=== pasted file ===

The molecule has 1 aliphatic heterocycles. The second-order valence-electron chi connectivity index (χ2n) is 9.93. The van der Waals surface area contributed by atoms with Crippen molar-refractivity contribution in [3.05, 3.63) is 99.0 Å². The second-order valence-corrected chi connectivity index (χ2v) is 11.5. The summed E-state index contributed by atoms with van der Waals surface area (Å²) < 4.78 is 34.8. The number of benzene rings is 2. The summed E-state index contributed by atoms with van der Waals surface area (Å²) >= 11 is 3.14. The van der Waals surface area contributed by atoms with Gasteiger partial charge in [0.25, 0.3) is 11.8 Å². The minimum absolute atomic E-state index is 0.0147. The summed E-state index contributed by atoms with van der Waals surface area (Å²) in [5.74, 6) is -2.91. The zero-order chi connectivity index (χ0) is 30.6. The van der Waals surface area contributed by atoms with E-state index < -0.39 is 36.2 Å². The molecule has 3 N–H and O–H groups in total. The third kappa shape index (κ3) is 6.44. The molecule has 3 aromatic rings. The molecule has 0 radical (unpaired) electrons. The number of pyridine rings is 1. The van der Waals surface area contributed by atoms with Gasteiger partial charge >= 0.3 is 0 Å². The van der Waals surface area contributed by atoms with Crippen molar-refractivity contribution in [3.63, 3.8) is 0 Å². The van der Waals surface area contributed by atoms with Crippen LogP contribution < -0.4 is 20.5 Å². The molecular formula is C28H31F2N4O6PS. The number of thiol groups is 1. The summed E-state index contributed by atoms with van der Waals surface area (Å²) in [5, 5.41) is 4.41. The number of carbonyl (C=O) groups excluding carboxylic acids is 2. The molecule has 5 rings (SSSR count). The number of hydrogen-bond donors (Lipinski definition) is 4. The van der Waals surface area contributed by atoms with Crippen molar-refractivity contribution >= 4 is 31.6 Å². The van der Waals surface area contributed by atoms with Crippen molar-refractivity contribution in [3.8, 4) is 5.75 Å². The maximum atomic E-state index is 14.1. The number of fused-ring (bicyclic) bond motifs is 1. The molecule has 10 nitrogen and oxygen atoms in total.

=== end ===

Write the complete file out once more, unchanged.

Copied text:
The molecule has 1 aliphatic heterocycles. The second-order valence-electron chi connectivity index (χ2n) is 9.93. The van der Waals surface area contributed by atoms with Crippen molar-refractivity contribution in [3.05, 3.63) is 99.0 Å². The second-order valence-corrected chi connectivity index (χ2v) is 11.5. The summed E-state index contributed by atoms with van der Waals surface area (Å²) < 4.78 is 34.8. The number of benzene rings is 2. The summed E-state index contributed by atoms with van der Waals surface area (Å²) >= 11 is 3.14. The van der Waals surface area contributed by atoms with Gasteiger partial charge in [0.25, 0.3) is 11.8 Å². The minimum absolute atomic E-state index is 0.0147. The summed E-state index contributed by atoms with van der Waals surface area (Å²) in [5.74, 6) is -2.91. The zero-order chi connectivity index (χ0) is 30.6. The van der Waals surface area contributed by atoms with E-state index < -0.39 is 36.2 Å². The molecule has 3 N–H and O–H groups in total. The third kappa shape index (κ3) is 6.44. The molecule has 3 aromatic rings. The molecule has 0 radical (unpaired) electrons. The number of pyridine rings is 1. The van der Waals surface area contributed by atoms with Gasteiger partial charge >= 0.3 is 0 Å². The van der Waals surface area contributed by atoms with Crippen molar-refractivity contribution in [3.63, 3.8) is 0 Å². The van der Waals surface area contributed by atoms with Crippen LogP contribution < -0.4 is 20.5 Å². The molecular formula is C28H31F2N4O6PS. The number of thiol groups is 1. The summed E-state index contributed by atoms with van der Waals surface area (Å²) in [5, 5.41) is 4.41. The number of carbonyl (C=O) groups excluding carboxylic acids is 2. The molecule has 5 rings (SSSR count). The number of hydrogen-bond donors (Lipinski definition) is 4. The van der Waals surface area contributed by atoms with Crippen molar-refractivity contribution >= 4 is 31.6 Å². The van der Waals surface area contributed by atoms with Crippen molar-refractivity contribution in [3.8, 4) is 5.75 Å². The maximum atomic E-state index is 14.1. The number of fused-ring (bicyclic) bond motifs is 1. The molecule has 10 nitrogen and oxygen atoms in total.